# Aharonov-Bohm Interferometer

In this new Berry-flux Interferometer with ultracold neutral atoms (right), the Berry curvature of a lattice band structure plays the role of the magnetic field in the original Aharonov-Bohm interferometer (left). Analogous to the original case, the Berry flux enclosed by the interferometer loop gives rise to a measurable phase shift even if the curvature vanishes everywhere along the chosen path.

Berry-flux Interferometer

The Graphene-like Honeycomb lattice structure is created by three intersecting laser beams (arrows). The atoms are loaded into the minima (blue) of this potential landscape and can quantum-mechanically tunnel between them. One possible position is illustrated by the small sphere.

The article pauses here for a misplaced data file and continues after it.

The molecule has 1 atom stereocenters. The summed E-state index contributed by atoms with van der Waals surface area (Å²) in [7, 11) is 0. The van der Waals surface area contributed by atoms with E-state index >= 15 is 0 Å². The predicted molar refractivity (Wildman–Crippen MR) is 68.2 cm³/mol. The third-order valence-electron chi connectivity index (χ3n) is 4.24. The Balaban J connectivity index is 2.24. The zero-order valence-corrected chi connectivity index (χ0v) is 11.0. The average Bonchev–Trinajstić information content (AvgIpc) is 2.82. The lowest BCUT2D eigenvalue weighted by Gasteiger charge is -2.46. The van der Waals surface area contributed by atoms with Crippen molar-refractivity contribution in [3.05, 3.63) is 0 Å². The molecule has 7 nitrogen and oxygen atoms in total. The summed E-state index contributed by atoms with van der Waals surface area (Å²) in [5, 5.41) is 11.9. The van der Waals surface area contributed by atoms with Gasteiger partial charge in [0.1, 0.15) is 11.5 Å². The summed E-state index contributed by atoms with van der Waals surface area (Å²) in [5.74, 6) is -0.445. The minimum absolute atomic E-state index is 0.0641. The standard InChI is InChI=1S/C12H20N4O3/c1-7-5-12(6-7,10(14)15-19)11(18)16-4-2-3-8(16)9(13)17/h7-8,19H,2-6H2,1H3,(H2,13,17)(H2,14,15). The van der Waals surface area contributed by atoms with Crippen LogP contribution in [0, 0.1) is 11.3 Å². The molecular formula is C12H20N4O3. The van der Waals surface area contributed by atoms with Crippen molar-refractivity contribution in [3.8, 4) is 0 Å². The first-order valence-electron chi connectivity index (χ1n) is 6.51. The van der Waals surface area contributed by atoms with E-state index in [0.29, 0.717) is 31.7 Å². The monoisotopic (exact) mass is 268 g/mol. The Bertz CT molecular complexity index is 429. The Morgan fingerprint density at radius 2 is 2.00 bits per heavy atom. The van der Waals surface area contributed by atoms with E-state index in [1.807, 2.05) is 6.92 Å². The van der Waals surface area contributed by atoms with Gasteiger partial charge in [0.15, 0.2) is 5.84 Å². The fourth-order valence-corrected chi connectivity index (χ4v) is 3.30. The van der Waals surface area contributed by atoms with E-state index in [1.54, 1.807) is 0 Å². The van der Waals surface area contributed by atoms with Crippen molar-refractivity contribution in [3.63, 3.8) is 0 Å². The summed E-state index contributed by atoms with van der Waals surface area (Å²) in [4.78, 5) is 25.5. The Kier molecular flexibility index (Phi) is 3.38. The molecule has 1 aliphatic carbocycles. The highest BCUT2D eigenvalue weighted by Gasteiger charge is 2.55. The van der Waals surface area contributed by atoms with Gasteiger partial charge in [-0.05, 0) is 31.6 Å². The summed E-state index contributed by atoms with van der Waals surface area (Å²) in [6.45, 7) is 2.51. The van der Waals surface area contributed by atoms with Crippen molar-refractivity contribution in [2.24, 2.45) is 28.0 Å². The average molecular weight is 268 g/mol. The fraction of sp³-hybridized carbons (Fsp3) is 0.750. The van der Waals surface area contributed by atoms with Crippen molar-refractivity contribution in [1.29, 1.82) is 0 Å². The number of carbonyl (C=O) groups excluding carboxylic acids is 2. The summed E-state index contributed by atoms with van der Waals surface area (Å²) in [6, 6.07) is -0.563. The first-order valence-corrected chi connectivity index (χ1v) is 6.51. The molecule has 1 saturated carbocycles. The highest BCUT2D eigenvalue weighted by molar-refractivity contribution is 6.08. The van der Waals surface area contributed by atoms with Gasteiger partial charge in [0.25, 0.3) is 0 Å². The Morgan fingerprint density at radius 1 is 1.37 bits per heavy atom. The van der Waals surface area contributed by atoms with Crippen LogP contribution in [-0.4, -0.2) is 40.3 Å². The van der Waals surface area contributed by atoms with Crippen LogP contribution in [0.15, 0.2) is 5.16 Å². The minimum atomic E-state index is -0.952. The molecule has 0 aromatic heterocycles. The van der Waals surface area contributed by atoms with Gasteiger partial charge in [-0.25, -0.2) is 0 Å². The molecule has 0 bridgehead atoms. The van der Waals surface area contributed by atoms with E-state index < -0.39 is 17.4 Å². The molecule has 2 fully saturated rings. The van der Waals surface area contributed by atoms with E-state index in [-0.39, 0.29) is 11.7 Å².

The phase acquired in the Aharonov-Bohm effect is directly analogous to the concept of curvature in geometry. It can be visualized by following a moving vector on a surface. The vector moves such that it remains parallel to the surface and keeps its original angle with the tangent of the path taken (parallel transport).If the surface is flat (left), the vector will remain unchanged while travelling. In contrast, if the surface is curved—such as the surface of a sphere (right) —the vector will rotate while travelling and will not return to its initial direction. Its rotation angle after travelling along a closed loop is a direct measure of the curvature of the surface within the loop. In direct analogy to geometric phases, the rotation angle depends only on the chosen loop and the geometry of the surface, but not on the speed of the movement. Analogously, the state of a quantum system can pick up a geometric phase while completing a closed path in e.g. real space or momentum space, which depends on the enclosed Berry curvature.